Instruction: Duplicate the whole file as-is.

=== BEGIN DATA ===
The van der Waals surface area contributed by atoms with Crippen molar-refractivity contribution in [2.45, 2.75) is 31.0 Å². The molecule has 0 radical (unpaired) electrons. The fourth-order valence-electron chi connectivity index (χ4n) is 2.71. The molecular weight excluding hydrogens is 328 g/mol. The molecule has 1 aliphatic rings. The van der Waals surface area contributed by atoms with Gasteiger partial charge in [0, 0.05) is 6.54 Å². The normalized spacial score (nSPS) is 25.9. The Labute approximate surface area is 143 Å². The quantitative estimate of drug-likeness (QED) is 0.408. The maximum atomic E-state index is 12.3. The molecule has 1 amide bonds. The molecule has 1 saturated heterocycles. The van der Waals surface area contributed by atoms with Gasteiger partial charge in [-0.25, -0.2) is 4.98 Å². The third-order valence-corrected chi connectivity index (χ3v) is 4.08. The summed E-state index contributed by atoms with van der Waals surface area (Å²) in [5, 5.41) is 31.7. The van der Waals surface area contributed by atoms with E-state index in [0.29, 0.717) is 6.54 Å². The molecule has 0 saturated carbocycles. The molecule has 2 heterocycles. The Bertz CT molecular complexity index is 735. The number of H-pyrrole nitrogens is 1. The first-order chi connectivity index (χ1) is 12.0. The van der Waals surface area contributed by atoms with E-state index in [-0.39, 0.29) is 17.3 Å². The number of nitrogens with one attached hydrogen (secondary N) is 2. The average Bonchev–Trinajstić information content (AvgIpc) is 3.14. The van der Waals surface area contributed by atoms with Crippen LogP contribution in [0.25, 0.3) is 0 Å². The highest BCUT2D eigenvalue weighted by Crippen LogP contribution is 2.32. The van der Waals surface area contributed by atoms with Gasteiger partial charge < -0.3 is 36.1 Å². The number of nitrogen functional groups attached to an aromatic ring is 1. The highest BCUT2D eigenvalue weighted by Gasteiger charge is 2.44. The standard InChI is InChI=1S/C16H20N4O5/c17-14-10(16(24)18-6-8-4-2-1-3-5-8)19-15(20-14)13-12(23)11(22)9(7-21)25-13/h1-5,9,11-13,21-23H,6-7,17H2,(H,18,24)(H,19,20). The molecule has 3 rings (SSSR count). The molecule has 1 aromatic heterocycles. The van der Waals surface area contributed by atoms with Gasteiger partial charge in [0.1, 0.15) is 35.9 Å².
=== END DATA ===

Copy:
The van der Waals surface area contributed by atoms with Crippen molar-refractivity contribution in [2.45, 2.75) is 31.0 Å². The molecule has 0 radical (unpaired) electrons. The fourth-order valence-electron chi connectivity index (χ4n) is 2.71. The molecular weight excluding hydrogens is 328 g/mol. The molecule has 1 aliphatic rings. The van der Waals surface area contributed by atoms with Gasteiger partial charge in [0, 0.05) is 6.54 Å². The normalized spacial score (nSPS) is 25.9. The Labute approximate surface area is 143 Å². The quantitative estimate of drug-likeness (QED) is 0.408. The maximum atomic E-state index is 12.3. The molecule has 1 amide bonds. The molecule has 1 saturated heterocycles. The van der Waals surface area contributed by atoms with Gasteiger partial charge in [-0.25, -0.2) is 4.98 Å². The third-order valence-corrected chi connectivity index (χ3v) is 4.08. The summed E-state index contributed by atoms with van der Waals surface area (Å²) in [5, 5.41) is 31.7. The van der Waals surface area contributed by atoms with E-state index in [0.29, 0.717) is 6.54 Å². The molecule has 0 saturated carbocycles. The molecule has 2 heterocycles. The Bertz CT molecular complexity index is 735. The number of H-pyrrole nitrogens is 1. The first-order chi connectivity index (χ1) is 12.0. The van der Waals surface area contributed by atoms with E-state index in [-0.39, 0.29) is 17.3 Å². The number of nitrogens with one attached hydrogen (secondary N) is 2. The average Bonchev–Trinajstić information content (AvgIpc) is 3.14. The van der Waals surface area contributed by atoms with Crippen LogP contribution in [0.25, 0.3) is 0 Å². The highest BCUT2D eigenvalue weighted by Crippen LogP contribution is 2.32. The van der Waals surface area contributed by atoms with Gasteiger partial charge < -0.3 is 36.1 Å². The number of nitrogen functional groups attached to an aromatic ring is 1. The highest BCUT2D eigenvalue weighted by Gasteiger charge is 2.44. The standard InChI is InChI=1S/C16H20N4O5/c17-14-10(16(24)18-6-8-4-2-1-3-5-8)19-15(20-14)13-12(23)11(22)9(7-21)25-13/h1-5,9,11-13,21-23H,6-7,17H2,(H,18,24)(H,19,20). The molecule has 3 rings (SSSR count). The molecule has 1 aromatic heterocycles. The van der Waals surface area contributed by atoms with Gasteiger partial charge in [0.1, 0.15) is 35.9 Å².